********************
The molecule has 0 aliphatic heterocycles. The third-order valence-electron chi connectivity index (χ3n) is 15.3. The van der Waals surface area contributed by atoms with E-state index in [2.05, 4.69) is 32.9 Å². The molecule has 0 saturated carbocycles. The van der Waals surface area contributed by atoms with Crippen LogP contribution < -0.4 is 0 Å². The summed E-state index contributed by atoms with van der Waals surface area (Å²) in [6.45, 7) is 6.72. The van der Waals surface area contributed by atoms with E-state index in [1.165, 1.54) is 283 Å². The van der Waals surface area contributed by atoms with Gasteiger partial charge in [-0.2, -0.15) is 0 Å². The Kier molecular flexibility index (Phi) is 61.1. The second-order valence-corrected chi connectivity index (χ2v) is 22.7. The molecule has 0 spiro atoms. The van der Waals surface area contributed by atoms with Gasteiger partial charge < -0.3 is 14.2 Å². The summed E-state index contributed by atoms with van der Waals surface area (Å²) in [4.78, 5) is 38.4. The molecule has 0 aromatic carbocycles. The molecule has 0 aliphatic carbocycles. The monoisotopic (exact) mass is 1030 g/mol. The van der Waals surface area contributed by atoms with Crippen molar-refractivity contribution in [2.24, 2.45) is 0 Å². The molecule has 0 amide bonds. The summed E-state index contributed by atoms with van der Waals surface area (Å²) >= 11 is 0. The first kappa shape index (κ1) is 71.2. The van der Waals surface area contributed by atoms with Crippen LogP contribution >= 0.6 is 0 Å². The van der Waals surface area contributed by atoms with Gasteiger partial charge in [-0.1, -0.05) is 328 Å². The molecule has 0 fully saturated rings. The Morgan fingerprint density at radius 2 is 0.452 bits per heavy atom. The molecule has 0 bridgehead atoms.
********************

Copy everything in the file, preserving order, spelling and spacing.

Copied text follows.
The molecule has 0 aliphatic heterocycles. The third-order valence-electron chi connectivity index (χ3n) is 15.3. The van der Waals surface area contributed by atoms with E-state index in [2.05, 4.69) is 32.9 Å². The molecule has 0 saturated carbocycles. The van der Waals surface area contributed by atoms with Crippen LogP contribution < -0.4 is 0 Å². The summed E-state index contributed by atoms with van der Waals surface area (Å²) in [6.45, 7) is 6.72. The van der Waals surface area contributed by atoms with E-state index in [1.165, 1.54) is 283 Å². The van der Waals surface area contributed by atoms with Gasteiger partial charge in [-0.2, -0.15) is 0 Å². The Kier molecular flexibility index (Phi) is 61.1. The second-order valence-corrected chi connectivity index (χ2v) is 22.7. The molecule has 0 spiro atoms. The van der Waals surface area contributed by atoms with Gasteiger partial charge < -0.3 is 14.2 Å². The summed E-state index contributed by atoms with van der Waals surface area (Å²) in [4.78, 5) is 38.4. The molecule has 0 aromatic carbocycles. The molecule has 0 aliphatic carbocycles. The monoisotopic (exact) mass is 1030 g/mol. The van der Waals surface area contributed by atoms with Crippen molar-refractivity contribution in [2.24, 2.45) is 0 Å². The molecule has 0 amide bonds. The summed E-state index contributed by atoms with van der Waals surface area (Å²) >= 11 is 0. The first kappa shape index (κ1) is 71.2. The van der Waals surface area contributed by atoms with Crippen LogP contribution >= 0.6 is 0 Å². The van der Waals surface area contributed by atoms with Gasteiger partial charge in [-0.1, -0.05) is 328 Å². The molecule has 0 fully saturated rings. The Morgan fingerprint density at radius 2 is 0.452 bits per heavy atom. The molecule has 0 bridgehead atoms.